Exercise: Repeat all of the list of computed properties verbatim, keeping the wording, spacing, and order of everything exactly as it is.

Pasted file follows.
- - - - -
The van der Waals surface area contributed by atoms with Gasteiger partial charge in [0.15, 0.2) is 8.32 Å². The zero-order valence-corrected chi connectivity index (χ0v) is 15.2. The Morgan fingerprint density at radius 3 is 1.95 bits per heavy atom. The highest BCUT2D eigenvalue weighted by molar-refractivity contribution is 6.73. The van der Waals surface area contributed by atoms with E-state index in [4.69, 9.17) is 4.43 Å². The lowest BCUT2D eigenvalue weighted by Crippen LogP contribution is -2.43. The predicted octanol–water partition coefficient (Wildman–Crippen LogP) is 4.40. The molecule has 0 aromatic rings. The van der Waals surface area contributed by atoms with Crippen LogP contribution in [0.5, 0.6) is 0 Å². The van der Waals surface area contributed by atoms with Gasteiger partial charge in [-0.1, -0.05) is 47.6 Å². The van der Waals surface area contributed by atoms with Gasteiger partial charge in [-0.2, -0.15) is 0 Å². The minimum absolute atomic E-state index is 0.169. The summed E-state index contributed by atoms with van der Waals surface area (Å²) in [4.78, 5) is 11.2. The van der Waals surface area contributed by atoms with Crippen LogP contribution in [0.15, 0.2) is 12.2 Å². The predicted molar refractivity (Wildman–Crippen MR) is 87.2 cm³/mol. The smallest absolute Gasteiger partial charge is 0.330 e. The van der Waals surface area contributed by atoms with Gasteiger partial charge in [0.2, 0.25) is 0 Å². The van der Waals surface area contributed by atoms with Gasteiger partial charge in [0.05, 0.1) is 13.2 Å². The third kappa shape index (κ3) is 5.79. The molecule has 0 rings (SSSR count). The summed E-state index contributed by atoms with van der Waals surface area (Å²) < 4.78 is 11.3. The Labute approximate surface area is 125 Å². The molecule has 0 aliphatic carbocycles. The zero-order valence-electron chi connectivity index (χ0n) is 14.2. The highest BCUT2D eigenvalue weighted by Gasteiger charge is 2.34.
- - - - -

The van der Waals surface area contributed by atoms with Gasteiger partial charge in [0.15, 0.2) is 8.32 Å². The zero-order valence-corrected chi connectivity index (χ0v) is 15.2. The Morgan fingerprint density at radius 3 is 1.95 bits per heavy atom. The highest BCUT2D eigenvalue weighted by molar-refractivity contribution is 6.73. The van der Waals surface area contributed by atoms with E-state index in [4.69, 9.17) is 4.43 Å². The lowest BCUT2D eigenvalue weighted by Crippen LogP contribution is -2.43. The predicted octanol–water partition coefficient (Wildman–Crippen LogP) is 4.40. The molecule has 0 aromatic rings. The van der Waals surface area contributed by atoms with Crippen LogP contribution in [0.5, 0.6) is 0 Å². The van der Waals surface area contributed by atoms with Gasteiger partial charge in [-0.1, -0.05) is 47.6 Å². The van der Waals surface area contributed by atoms with Gasteiger partial charge in [-0.2, -0.15) is 0 Å². The minimum absolute atomic E-state index is 0.169. The summed E-state index contributed by atoms with van der Waals surface area (Å²) in [4.78, 5) is 11.2. The van der Waals surface area contributed by atoms with Crippen LogP contribution in [0.15, 0.2) is 12.2 Å². The predicted molar refractivity (Wildman–Crippen MR) is 87.2 cm³/mol. The smallest absolute Gasteiger partial charge is 0.330 e. The van der Waals surface area contributed by atoms with Gasteiger partial charge in [0.2, 0.25) is 0 Å². The van der Waals surface area contributed by atoms with Gasteiger partial charge in [0.05, 0.1) is 13.2 Å². The third kappa shape index (κ3) is 5.79. The molecule has 0 rings (SSSR count). The summed E-state index contributed by atoms with van der Waals surface area (Å²) < 4.78 is 11.3. The Labute approximate surface area is 125 Å². The molecule has 0 aliphatic carbocycles. The zero-order valence-electron chi connectivity index (χ0n) is 14.2. The highest BCUT2D eigenvalue weighted by Gasteiger charge is 2.34.